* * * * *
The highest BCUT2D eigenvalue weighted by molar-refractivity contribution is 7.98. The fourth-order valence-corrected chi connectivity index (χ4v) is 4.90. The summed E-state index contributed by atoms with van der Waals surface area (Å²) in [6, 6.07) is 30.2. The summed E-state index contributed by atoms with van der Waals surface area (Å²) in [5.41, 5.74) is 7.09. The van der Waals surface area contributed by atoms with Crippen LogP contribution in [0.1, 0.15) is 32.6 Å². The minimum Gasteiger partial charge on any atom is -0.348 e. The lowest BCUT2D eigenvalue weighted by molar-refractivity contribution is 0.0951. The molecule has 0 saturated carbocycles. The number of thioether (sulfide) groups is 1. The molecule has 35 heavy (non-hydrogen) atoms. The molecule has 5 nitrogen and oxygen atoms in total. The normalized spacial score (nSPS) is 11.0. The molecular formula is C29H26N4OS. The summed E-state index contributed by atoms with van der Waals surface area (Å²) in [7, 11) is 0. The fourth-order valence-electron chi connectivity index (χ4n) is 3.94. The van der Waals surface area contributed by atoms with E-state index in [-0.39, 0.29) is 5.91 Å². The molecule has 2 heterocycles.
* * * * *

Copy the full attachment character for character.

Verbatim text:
The highest BCUT2D eigenvalue weighted by molar-refractivity contribution is 7.98. The fourth-order valence-corrected chi connectivity index (χ4v) is 4.90. The summed E-state index contributed by atoms with van der Waals surface area (Å²) in [6, 6.07) is 30.2. The summed E-state index contributed by atoms with van der Waals surface area (Å²) in [5.41, 5.74) is 7.09. The van der Waals surface area contributed by atoms with Crippen LogP contribution in [0.1, 0.15) is 32.6 Å². The minimum Gasteiger partial charge on any atom is -0.348 e. The lowest BCUT2D eigenvalue weighted by molar-refractivity contribution is 0.0951. The molecule has 0 saturated carbocycles. The number of thioether (sulfide) groups is 1. The molecule has 35 heavy (non-hydrogen) atoms. The molecule has 5 nitrogen and oxygen atoms in total. The normalized spacial score (nSPS) is 11.0. The molecular formula is C29H26N4OS. The summed E-state index contributed by atoms with van der Waals surface area (Å²) in [7, 11) is 0. The fourth-order valence-electron chi connectivity index (χ4n) is 3.94. The van der Waals surface area contributed by atoms with E-state index in [-0.39, 0.29) is 5.91 Å². The molecule has 2 heterocycles.